is limited to the region lying below the 260 of northern latitude. Still
later the name disappears altogether as designating a separate geograph-
ical province.
West and southwest of the Tequesta, from the southernmost point of
Florida to the vicinity of Tampa Bay on the west coast, were the Caloosa
tribes, so called from their sixteenth century cacique, Carlos, who sup-
posedly took his name from that of the emperor Charles V, King of
Spain. Carlos and his son of the same name had their seat at San Antonio
(Cape of Carlos, Bay of Carlos, Charlotte Bay) and there it was that
Captain Pedro Menindez de Avils, the Adelantado, visited him, had
prolonged and intimate dealings with him (though each was mutually
suspicious of the other), and eventually took his sister to wife, sending
her off to Havana to be educated as a Christian. Carlos ruled over many
lesser caciques and levied tribute from them, though he frequently had
difficulty in maintaining his superior lordship over them. He was hostile
to the Tequesta, who seem to have been friendly to the Spaniards, as
Carlos was not, and though he had political dealings with the cacique at
Biscayne Bay, whose name and village are said to have been the same
as that of the tribe, the relations were never permanent, even though it
is stated that at one time Tequesta was Carlos's vassal.
As with other Florida tribes the Caloosa soon ceased to exist as a
separate people. In the eighteenth century they were gradually driven
south to the more remote Keys and so reduced in numbers and importance
that by 1835 (at the opening of the second Seminole War) there was
but a remnant left, and this remnant, as well as the remnant of the
Tequesta, was merged in the Seminoles, who had been driven from the
north by the invading white settlers, and a part of the region once occupied
by them became the southern reservation of the mixed-blood Seminole
Indians. Of the language of the Caloosa nothing has survived beyond the
names of some of their villages, though the name Caloosa is to be found
in the Caloosahatchie, a river, the chief outlet of Lake Okeechobee,
which flows into Charlotte Bay. There are no certain remains of their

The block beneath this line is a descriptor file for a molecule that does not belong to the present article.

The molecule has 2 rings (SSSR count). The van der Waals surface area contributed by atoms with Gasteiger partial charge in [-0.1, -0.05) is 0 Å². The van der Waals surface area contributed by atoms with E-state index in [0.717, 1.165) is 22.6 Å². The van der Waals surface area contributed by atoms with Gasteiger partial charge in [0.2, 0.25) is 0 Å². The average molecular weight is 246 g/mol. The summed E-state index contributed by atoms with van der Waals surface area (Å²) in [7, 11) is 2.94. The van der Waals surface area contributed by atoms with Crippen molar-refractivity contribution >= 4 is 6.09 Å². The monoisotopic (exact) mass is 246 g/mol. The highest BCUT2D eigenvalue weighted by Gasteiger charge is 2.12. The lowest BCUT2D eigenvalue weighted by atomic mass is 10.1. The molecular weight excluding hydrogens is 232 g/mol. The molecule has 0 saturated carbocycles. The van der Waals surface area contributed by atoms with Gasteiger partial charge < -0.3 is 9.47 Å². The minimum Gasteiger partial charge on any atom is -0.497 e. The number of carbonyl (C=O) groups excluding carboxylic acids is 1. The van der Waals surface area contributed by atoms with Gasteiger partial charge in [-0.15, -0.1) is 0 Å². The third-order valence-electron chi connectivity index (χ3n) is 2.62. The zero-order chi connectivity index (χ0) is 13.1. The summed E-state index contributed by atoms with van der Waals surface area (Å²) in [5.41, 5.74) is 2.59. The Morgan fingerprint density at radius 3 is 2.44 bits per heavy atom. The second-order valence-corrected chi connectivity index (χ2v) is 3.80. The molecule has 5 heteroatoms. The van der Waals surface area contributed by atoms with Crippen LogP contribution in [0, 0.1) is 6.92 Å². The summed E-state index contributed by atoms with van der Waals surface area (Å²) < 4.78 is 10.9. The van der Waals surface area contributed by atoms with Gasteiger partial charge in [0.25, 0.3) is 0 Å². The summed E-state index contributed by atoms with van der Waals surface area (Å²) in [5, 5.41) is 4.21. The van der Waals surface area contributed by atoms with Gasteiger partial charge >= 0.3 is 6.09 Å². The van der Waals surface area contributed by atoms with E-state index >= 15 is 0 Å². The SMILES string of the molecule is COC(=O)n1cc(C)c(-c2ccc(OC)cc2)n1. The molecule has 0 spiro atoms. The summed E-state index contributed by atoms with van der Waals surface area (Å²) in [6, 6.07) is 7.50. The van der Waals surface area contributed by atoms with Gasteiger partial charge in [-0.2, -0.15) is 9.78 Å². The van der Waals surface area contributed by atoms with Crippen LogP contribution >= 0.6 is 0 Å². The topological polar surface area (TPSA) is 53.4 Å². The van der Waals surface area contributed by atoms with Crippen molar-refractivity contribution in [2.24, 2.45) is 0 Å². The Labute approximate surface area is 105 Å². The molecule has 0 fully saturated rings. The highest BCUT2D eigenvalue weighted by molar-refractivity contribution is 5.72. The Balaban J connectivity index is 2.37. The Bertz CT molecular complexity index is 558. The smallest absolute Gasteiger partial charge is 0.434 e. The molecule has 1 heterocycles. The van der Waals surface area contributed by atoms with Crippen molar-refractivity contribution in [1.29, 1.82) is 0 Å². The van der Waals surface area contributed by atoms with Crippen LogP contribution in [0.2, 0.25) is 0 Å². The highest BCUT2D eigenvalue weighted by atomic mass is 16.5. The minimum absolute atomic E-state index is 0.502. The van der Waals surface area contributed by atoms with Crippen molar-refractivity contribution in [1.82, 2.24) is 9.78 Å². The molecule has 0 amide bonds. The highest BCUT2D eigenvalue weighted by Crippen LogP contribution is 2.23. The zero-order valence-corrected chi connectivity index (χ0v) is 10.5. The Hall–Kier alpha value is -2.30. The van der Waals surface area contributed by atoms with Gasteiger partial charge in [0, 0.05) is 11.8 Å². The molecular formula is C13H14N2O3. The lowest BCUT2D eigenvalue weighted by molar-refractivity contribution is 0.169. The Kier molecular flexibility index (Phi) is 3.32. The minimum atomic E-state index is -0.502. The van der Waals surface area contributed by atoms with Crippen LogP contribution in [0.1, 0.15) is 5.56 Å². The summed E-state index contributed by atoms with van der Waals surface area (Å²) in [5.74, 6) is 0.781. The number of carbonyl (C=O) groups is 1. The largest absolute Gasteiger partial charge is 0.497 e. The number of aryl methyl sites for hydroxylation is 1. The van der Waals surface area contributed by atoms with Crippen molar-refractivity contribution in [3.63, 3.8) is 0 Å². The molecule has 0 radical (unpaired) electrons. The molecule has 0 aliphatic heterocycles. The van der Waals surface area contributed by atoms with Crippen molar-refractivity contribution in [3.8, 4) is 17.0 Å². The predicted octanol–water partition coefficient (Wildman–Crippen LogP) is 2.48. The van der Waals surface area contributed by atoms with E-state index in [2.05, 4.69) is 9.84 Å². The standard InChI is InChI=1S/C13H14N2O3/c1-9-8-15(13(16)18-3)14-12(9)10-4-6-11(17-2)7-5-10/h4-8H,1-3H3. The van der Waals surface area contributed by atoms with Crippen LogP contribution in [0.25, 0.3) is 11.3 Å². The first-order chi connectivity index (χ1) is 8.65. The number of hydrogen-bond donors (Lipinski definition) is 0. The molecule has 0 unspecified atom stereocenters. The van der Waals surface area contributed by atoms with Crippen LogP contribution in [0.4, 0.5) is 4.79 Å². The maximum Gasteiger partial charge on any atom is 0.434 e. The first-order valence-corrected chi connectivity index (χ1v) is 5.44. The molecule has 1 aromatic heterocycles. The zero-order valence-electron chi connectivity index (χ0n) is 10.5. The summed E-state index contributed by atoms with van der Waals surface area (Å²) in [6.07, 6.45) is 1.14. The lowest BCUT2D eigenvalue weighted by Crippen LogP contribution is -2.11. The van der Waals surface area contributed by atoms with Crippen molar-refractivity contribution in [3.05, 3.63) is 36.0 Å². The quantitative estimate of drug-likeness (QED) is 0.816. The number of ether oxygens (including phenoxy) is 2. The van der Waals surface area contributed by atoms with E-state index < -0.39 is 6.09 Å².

occupancy, except perhaps a few true kitchen middins, resulting from
the gradual accumulation of refuse through many years of possession.
North of the Tequesta were the Indians with whom the Dickinson
company, as narrated in God's Protecting Providence, during its distress-
ing journey from Jupiter Inlet to St. Augustine, came into contact. The


identification of these Indians, who by some writers are classed among
the Tequesta (just as the latter, as well as the Ais, are rated by other
writers as part of the Caloosa group), is far from certain as to either
name or territory. Little is known about them to the student of the
Indian ethnology of Florida, for no information, as far as the seventeenth
century is concerned, can be obtained from Spanish sources and the
Dickinson narrative is the only reliance. All of those tribes lying between
Biscayne Bay and Cape Cafiaveral were loosely scattered, living chiefly
along the coastal regions on the east, on the narrow islands behind the
sand reefs, generally near the mouths of rivers, creeks, and inlets, for the
interior was in many parts encumbered with tangled undergrowth, man-
grove swamps, and salt marshes. The region from the Keys north to the
lands south of Cape Cafiaveral was, geologically speaking, in all ways
West Indian, similar in structure to the Bahamas themselves. There was
no occupied back country in this part of Florida, just as there was none
in the Bahama Islands. Life was centered in the lands back from the
beaches, where were the Indian villages and where the Indians found in
the sea and the inflowing rivers the scene of their chief activity. We know
from the Dickinson narrative that the Indians possessed sea-going canoes,
one of which had two masts and two sails, and from earlier accounts we
learn of Indian canoes capable of holding thirty men. With these the
Indians could go measurable distances out from the land into the ocean,
from which they obtained an important part of their food supply. Despite
their nearness to the coast and avoidance of the interior as unsuitable
even for Indian use, it is probable that their villages and towns were, as
a rule, invisible from the water. Jece, where the shipwrecked company
lived for more than a month, was half a mile from the sea, lying within
the land along the sound and surrounded by a mangrove swamp, which
hid the town from observation.
The tribes thus located north of the Tequesta were the Jobeses and two
other tribes, to all of which has been given the name Jeaga, a name which
may have come from Rio Jega, found on a Spanish map of the period
at a point represented today.by Lake Worth Inlet. North of the Jeaga were
Ais, to whom some writers have thought the Jeaga belonged, just as
others have classed the Jobeses as the northernmost of the Tequesta